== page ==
... his boldness, and sent myriads of his people to defend the streets. The sultan drove them before him and gained the bank of a piece of water which alone now divided him from the citadel, in which Kishen Roy resided. Near this was an eminence, upon which stood a temple covered with plates of gold and silver set with jewels, ...
— A Forgotten Empire: Vijayanagar; A Contribution to the History of India • Robert Sewell

... prospects. Don't you know that people won't employ A man that wrongs his manliness by laughing like a boy, And suspect the azure blossom that unfolds upon a shoot, As if Wisdom's oldpotato could not flourish ...
— The Complete Works of Whittier - The Standard Library Edition with a linked Index • John Greenleaf Whittier

... that show. Ain't you seen it? It's a song and dance about this mental telepathy gag. There is a gambling gentleman who can tell a poker hand every time. The only reason he ain't a heiress is because his conscience jumps up and gives him a kick in the face. This party in the play influences people's minds. He thinks of something, and people miles away think of the same thing. All the same wireless. Take it from me, there's a whole lot to it at that. I was out with a kind friend the other evening whose general disposition is to try and make Frank Daniels ...
— The Sorrows of a Show Girl • Kenneth McGaffey

... remarked. "Father gave them to me. He gave me one each birthday for three years. He says diamonds are an investment, anyway, and I might as well have them. These," touching the ear-rings and clasp, "were given to my mother when she was on the stage. A lot of people clubbed together, and bought them for her. She ...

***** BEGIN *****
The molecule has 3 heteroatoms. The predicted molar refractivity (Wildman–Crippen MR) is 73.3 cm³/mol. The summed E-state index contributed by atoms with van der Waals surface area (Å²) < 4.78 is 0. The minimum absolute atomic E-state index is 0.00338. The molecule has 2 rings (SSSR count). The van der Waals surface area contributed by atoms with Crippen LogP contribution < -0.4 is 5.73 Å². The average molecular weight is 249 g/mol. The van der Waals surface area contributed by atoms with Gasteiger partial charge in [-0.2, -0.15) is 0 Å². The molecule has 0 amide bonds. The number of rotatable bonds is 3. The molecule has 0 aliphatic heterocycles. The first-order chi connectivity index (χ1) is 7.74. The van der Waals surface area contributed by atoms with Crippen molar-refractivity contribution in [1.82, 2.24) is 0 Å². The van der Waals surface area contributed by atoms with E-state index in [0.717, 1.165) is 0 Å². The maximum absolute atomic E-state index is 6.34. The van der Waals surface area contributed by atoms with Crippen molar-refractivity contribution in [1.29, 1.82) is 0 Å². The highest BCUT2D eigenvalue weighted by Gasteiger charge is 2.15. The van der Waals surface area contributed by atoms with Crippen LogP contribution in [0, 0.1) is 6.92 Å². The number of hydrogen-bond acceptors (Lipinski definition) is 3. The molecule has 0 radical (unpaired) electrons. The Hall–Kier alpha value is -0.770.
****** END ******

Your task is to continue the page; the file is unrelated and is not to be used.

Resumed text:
— A Fair Barbarian • Frances Hodgson Burnett

... her clothing, his wife ran out of the door and looked about in every direction. "I see no fire," she said, "but the village street is full of people running to the square! Hurry! Hurry! We must take the children with us; they must not ...
— The Belgian Twins • Lucy Fitch Perkins

... listen. He was confirmed in the supposition, but they were too remote, to be heard otherwise than in a murmur, and the Count now let the pole fall heavily upon the gate; when almost immediately a profound silence followed. It was apparent, that the people within had heard the sound, and their caution in admitting strangers gave him a favourable opinion of them. 'They are either hunters or shepherds,' said he, 'who, like ourselves, have probably sought shelter from the night ...
— The Mysteries of Udolpho • Ann Radcliffe

... the population was modified during the Roman period by the arrival of a Germanic people, the Triboci. In the 5th century came other German tribes, the Alamanni, and then the Franks, who drove the Alamanni into the south. Since that period the population has in the main been Teutonic; and the French conquests of the 17th ...
— Project Gutenberg Encyclopedia

... simple signal, but nothing could have induced him to do so. He had his gun, knife, and tomahawk,—all the weapons he could carry and all that were possibly needed. He had learned long before to trail his people through the labyrinthine forest, and in a year more he expected to go upon his first war trail. He hated with an inextinguishable hatred the pale face who had overthrown him in the wrestling bout and then had struck him a blow in the face, which, figuratively speaking, compelled ...
— Camp-fire and Wigwam • Edward Sylvester Ellis